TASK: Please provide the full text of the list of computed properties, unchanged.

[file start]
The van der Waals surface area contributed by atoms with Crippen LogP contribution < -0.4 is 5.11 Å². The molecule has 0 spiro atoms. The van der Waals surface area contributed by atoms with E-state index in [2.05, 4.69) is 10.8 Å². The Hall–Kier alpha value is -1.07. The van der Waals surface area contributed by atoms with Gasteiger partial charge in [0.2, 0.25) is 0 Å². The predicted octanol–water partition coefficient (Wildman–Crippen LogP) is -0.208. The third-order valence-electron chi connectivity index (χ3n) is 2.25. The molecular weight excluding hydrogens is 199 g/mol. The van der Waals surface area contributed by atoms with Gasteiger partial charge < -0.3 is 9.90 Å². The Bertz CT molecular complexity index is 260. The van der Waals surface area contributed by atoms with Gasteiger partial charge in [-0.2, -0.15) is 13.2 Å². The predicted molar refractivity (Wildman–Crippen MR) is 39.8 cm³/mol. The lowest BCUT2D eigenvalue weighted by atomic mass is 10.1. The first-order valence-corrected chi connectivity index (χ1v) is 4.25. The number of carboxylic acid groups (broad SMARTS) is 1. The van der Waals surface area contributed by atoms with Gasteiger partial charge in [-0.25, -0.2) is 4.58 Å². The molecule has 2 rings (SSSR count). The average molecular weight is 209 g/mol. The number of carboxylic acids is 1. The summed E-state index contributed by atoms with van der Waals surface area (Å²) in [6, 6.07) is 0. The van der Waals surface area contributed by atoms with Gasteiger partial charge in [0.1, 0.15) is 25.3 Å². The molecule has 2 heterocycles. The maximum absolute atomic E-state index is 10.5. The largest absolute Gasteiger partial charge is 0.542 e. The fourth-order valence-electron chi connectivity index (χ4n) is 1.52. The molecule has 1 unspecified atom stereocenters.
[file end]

The van der Waals surface area contributed by atoms with Crippen LogP contribution < -0.4 is 5.11 Å². The molecule has 0 spiro atoms. The van der Waals surface area contributed by atoms with E-state index in [2.05, 4.69) is 10.8 Å². The Hall–Kier alpha value is -1.07. The van der Waals surface area contributed by atoms with Gasteiger partial charge in [0.2, 0.25) is 0 Å². The predicted octanol–water partition coefficient (Wildman–Crippen LogP) is -0.208. The third-order valence-electron chi connectivity index (χ3n) is 2.25. The molecular weight excluding hydrogens is 199 g/mol. The van der Waals surface area contributed by atoms with Gasteiger partial charge < -0.3 is 9.90 Å². The Bertz CT molecular complexity index is 260. The van der Waals surface area contributed by atoms with Gasteiger partial charge in [-0.2, -0.15) is 13.2 Å². The predicted molar refractivity (Wildman–Crippen MR) is 39.8 cm³/mol. The lowest BCUT2D eigenvalue weighted by atomic mass is 10.1. The first-order valence-corrected chi connectivity index (χ1v) is 4.25. The number of carboxylic acid groups (broad SMARTS) is 1. The van der Waals surface area contributed by atoms with Gasteiger partial charge in [-0.25, -0.2) is 4.58 Å². The molecule has 2 rings (SSSR count). The average molecular weight is 209 g/mol. The number of carboxylic acids is 1. The summed E-state index contributed by atoms with van der Waals surface area (Å²) in [6, 6.07) is 0. The van der Waals surface area contributed by atoms with Gasteiger partial charge in [0.1, 0.15) is 25.3 Å². The molecule has 2 heterocycles. The maximum absolute atomic E-state index is 10.5. The largest absolute Gasteiger partial charge is 0.542 e. The fourth-order valence-electron chi connectivity index (χ4n) is 1.52. The molecule has 1 unspecified atom stereocenters.